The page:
Suicide rates among young black children in the U.S. have risen dramatically over the past two decades, while rates among young white children fell over the same time period, according to a new study published in JAMA Pediatrics.
Historically, suicide rates in the U.S. have been lower for blacks than whites across all age groups. But in a startling reversal, black children are now more than three times as likely as white children to commit suicide — a finding that was so surprising that the researchers waited for an additional year of data to confirm it.
“I was shocked, I’ll be honest with you,” lead author Dr. Jeffrey Bridge, an epidemiologist at the Research Institute at Nationwide Children’s Hospital in Columbus, Ohio, told The New York Times. “I looked at it and I thought, ‘Did we do the analysis correctly?’ I thought we had made a mistake.”
The study, based on nationwide data from the Centers for Disease Control and Prevention, found that the overall suicide rate for school-aged children remained steady at about 1 per million from 1993 to 2012. However, while the suicide rate among white children dropped from 1.14 to 0.77 per 1 million, the rate among black children nearly doubled over that same time period, climbing from 1.36 to 2.54 per 1 million.
The findings raise important questions “about what factors might influence increasing suicide rates among young black children,” the study says. Although the researchers can’t make any definitive conclusions about the causes of the uptick, experts say social changes are likely a driving force.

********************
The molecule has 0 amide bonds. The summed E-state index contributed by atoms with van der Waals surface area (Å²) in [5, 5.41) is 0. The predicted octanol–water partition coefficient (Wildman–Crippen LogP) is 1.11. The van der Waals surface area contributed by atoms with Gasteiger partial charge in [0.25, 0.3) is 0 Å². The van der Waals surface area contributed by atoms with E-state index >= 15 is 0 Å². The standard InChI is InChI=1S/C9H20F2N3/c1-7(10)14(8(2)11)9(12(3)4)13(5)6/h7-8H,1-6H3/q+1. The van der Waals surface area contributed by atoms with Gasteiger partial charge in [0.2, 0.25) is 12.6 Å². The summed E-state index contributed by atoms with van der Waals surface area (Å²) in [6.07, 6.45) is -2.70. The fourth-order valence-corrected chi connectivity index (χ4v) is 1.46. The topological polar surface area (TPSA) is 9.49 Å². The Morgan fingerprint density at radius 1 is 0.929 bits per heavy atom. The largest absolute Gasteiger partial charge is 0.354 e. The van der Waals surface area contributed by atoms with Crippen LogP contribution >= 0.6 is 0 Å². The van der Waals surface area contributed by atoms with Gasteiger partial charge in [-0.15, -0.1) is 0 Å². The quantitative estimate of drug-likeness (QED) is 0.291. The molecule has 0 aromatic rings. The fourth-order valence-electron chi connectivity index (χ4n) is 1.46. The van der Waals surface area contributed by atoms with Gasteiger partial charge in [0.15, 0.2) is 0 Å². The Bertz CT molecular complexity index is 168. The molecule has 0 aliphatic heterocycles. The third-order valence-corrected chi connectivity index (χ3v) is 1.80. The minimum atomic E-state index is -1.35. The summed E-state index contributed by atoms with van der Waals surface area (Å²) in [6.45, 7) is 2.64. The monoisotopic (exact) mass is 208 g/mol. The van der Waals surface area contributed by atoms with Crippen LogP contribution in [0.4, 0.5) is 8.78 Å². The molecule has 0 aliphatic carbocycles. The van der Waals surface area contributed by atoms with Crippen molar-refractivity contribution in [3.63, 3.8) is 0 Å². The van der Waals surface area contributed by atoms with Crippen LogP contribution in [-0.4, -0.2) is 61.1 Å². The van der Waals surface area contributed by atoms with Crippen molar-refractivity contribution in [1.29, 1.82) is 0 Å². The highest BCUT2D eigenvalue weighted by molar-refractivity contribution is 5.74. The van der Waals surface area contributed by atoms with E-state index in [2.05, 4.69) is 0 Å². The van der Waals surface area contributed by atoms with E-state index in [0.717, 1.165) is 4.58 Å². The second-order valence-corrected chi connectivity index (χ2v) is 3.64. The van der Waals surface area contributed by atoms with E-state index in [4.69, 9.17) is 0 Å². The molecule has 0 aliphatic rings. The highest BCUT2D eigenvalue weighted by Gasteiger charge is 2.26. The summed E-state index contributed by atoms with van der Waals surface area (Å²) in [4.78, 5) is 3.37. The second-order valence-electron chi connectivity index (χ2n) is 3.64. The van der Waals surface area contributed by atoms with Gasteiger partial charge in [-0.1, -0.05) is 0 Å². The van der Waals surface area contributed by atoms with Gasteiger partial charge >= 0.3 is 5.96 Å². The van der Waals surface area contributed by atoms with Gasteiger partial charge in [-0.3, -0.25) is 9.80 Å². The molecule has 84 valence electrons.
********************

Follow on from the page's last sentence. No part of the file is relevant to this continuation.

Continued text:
“What it means to grow up young and black has changed,” Washington University Professor Dr. Sean Joe told The New York Times. “Something happened that put Black [youth] at risk.”
Indeed, as the study notes, black children in the U.S. experience disproportionate exposure to poverty, racism, violence, traumatic stress and aggressive school discipline, as well as other “toxic stressors.” These experiences take a toll on the psyche of black youth, preventing them from establishing the sense of safety and stability that is so critical for healthy psychological development.
Furthermore, people of color face unique challenges when it comes to mental health care, as described by Dr. Damon Tweedy, a psychiatrist at Duke University Medical Center, in a recent New York Times article:
Black people have often fared poorly in their interactions with the mental health care system. For example, they are nearly half as likely as whites to receive treatment for diagnosed mental health disorders of comparable severity. When black patients do receive treatment, it is far more likely to occur in an emergency room or psychiatric hospital than it is for whites, and less likely to be in the calmer office-based setting, where longer-term treatment can take place.
While reducing these disparities in mental health care is critical, ultimately, reversing the tragic rise of suicide among black youth will depend on addressing the very factors that make black children question the value of their lives in the first place. Racism, wealth inequality, unemployment, and unjust punishment are everyday realities for far too many black youth; when combined with a lack of expressed appreciation for black lives, these entrenched inequities all too often give way to hopelessness and despair.
As the ‘Black Lives Matter’ movement continues to call attention to the broken social institutions that maintain this level of inequity, we must also remember the many broken spirits left in their wake.